Implementing Remote Procedure Calls
ANDREW D. BIRRELL and BRUCE JAY NELSON Xerox Palo Alto Research Center
Remote procedure calls (RPC) appear to be a useful paradigm for providing communication across a network between programs written in a high-level language. This paper describes a package providing a remote procedure call facility, the options that face the designer of such a package, and the decisions ~we made. We describe the overall structure of our RPC mechanism, our facilities for binding RPC clients, the transport level communication protocol, and some performance measurements. We include descriptioro~ of some optimizations used to achieve high performance and to minimize the load on server machines that have many clients.
CR Categories and Subject Descriptors: C.2.2 Computer-Communication Networks: Network Protocols--protocol architecture; C.2.4 Computer-Communication Networks: Distributed Sys- tems-distributed applications, network operating systems; D.4.4 Operating Systems: Communi- cations Management--message sending, network communication; D.4.7Operatiug Systems: Or- ganization and Design--distributed systems
General Terms: Design, Experimentation, Performance, Security
Additional Keywords and Phrases: Remote procedure calls, transport layer protocols, distributed naming and binding, inter-process communication, performance of communication protocols.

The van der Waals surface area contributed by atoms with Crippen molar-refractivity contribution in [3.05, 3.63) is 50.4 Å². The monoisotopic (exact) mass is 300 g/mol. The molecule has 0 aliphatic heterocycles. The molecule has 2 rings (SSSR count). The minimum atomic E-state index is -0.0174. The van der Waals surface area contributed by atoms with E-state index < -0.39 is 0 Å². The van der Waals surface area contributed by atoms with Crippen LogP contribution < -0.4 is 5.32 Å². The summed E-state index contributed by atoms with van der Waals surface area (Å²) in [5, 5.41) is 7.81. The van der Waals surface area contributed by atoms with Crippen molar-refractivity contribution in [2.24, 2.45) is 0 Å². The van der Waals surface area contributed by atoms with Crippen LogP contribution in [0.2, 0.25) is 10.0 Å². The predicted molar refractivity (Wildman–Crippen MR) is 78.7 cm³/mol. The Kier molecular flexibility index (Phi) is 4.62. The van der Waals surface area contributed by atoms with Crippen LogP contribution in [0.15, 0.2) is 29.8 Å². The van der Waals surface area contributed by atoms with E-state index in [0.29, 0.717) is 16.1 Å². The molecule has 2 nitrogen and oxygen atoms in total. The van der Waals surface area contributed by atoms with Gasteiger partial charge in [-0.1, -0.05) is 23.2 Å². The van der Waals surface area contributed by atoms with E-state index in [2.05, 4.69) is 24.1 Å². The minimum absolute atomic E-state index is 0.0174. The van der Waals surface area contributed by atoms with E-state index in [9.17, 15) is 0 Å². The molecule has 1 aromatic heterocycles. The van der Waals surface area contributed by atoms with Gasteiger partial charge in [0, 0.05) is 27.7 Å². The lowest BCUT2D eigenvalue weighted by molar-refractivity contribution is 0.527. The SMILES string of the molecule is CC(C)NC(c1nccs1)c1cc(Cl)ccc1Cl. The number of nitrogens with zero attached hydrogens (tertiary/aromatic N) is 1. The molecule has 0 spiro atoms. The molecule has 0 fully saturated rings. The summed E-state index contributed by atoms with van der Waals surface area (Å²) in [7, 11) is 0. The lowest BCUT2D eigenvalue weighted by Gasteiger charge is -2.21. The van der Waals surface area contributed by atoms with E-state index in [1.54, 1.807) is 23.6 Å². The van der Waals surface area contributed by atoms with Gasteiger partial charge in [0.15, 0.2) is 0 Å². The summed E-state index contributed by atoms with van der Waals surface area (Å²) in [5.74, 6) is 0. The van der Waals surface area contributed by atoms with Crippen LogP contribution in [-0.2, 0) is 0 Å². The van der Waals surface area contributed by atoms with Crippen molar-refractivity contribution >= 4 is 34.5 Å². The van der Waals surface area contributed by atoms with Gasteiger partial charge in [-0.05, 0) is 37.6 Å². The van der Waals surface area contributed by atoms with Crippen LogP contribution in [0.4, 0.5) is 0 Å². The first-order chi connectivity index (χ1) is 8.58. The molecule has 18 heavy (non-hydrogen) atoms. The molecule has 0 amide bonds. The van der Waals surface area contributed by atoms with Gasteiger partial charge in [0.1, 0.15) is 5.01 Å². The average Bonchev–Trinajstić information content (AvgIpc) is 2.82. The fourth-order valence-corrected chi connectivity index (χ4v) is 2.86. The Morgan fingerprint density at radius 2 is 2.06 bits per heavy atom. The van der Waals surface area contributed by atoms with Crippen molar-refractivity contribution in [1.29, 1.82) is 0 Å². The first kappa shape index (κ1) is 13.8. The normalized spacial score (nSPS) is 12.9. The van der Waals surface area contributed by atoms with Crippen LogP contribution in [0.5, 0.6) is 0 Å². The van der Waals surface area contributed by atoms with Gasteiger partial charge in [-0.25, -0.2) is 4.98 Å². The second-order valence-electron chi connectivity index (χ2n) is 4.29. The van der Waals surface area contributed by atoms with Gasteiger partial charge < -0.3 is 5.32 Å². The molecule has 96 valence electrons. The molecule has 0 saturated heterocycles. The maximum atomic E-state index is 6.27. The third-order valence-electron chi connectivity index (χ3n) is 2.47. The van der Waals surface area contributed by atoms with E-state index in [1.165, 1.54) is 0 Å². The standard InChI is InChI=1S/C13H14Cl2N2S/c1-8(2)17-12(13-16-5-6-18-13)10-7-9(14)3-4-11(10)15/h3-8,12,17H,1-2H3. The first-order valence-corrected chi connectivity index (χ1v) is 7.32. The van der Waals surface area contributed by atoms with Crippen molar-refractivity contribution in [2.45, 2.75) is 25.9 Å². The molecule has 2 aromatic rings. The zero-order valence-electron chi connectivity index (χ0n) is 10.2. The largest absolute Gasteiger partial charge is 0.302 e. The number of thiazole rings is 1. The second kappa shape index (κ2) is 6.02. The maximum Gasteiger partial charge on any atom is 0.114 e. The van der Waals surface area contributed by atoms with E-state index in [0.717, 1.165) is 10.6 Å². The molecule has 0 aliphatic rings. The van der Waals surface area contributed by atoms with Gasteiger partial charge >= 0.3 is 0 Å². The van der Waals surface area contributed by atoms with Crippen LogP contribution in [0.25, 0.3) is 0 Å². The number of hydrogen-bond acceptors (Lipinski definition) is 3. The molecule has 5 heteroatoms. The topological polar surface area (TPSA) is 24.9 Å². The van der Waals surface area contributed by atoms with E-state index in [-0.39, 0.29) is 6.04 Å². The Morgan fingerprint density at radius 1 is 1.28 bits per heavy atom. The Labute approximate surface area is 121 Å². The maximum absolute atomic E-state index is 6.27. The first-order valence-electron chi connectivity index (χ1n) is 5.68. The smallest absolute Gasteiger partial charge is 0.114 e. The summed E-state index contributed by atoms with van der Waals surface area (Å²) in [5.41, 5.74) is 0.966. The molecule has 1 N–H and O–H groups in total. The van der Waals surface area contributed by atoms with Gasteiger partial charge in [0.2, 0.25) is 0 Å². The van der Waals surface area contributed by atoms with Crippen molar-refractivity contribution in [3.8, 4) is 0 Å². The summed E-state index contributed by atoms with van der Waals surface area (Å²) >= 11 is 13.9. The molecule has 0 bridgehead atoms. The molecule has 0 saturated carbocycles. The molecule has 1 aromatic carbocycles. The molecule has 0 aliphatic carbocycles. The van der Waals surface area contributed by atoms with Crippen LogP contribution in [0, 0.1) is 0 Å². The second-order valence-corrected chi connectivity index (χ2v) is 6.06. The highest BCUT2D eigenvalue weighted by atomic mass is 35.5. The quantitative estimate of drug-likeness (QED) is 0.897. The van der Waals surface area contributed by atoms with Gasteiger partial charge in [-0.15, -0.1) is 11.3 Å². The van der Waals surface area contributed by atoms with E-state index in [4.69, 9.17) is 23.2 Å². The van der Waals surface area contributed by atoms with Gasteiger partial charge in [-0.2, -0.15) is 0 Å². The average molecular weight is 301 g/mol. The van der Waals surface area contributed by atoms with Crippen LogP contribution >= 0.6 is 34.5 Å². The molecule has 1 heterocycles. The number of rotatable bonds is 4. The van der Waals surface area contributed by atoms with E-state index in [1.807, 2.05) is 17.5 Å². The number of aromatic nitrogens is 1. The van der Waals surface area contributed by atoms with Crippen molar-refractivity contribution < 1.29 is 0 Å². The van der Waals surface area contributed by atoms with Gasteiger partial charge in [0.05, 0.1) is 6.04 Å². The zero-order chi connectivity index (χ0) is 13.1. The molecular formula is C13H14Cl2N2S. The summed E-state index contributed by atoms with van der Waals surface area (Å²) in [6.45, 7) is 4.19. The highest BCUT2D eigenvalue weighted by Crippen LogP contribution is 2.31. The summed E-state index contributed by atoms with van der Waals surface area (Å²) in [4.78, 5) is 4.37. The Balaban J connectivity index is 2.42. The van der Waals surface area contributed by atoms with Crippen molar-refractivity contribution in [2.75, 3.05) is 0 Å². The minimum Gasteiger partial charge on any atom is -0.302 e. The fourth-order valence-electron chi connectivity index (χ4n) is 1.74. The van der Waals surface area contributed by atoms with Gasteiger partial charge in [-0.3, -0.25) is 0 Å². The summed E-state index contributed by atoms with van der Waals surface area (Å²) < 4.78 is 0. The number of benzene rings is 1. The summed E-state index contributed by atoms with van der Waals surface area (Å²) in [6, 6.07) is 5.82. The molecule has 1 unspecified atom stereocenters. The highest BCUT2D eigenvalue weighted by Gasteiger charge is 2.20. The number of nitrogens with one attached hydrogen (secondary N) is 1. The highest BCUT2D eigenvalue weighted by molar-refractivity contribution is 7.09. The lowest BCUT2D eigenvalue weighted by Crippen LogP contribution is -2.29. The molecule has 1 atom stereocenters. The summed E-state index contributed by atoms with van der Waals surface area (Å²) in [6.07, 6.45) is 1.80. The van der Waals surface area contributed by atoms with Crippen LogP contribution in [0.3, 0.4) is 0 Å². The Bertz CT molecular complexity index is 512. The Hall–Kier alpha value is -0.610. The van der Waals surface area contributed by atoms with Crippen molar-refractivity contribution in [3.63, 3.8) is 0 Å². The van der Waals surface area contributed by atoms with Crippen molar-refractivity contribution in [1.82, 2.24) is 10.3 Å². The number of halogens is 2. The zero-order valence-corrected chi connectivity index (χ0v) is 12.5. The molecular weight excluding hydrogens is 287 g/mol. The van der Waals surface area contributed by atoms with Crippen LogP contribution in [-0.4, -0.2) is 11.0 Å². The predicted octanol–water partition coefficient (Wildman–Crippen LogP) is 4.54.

The idea of remote procedure calls (hereinafter called RPC) is quite simple. It is based on the observation that procedure calls are a well-known and well- understood mechanism for transfer of control and data within a program running on a single computer. Therefore, it is proposed that this same mechanism be extended to provide for transfer of control and data across a communication network. When a remote procedure is invoked, the calling environment is suspended, the parameters are passed across the network to the environment where the procedure is to execute (which we will refer to as the callee), and the desired procedure is executed there. When the procedure finishes and produces its results, the results are passed backed to the calling environment, where execution resumes as if returning from a simple single-machine call. While the calling environment is suspended, other processes on that machine may (possibly)
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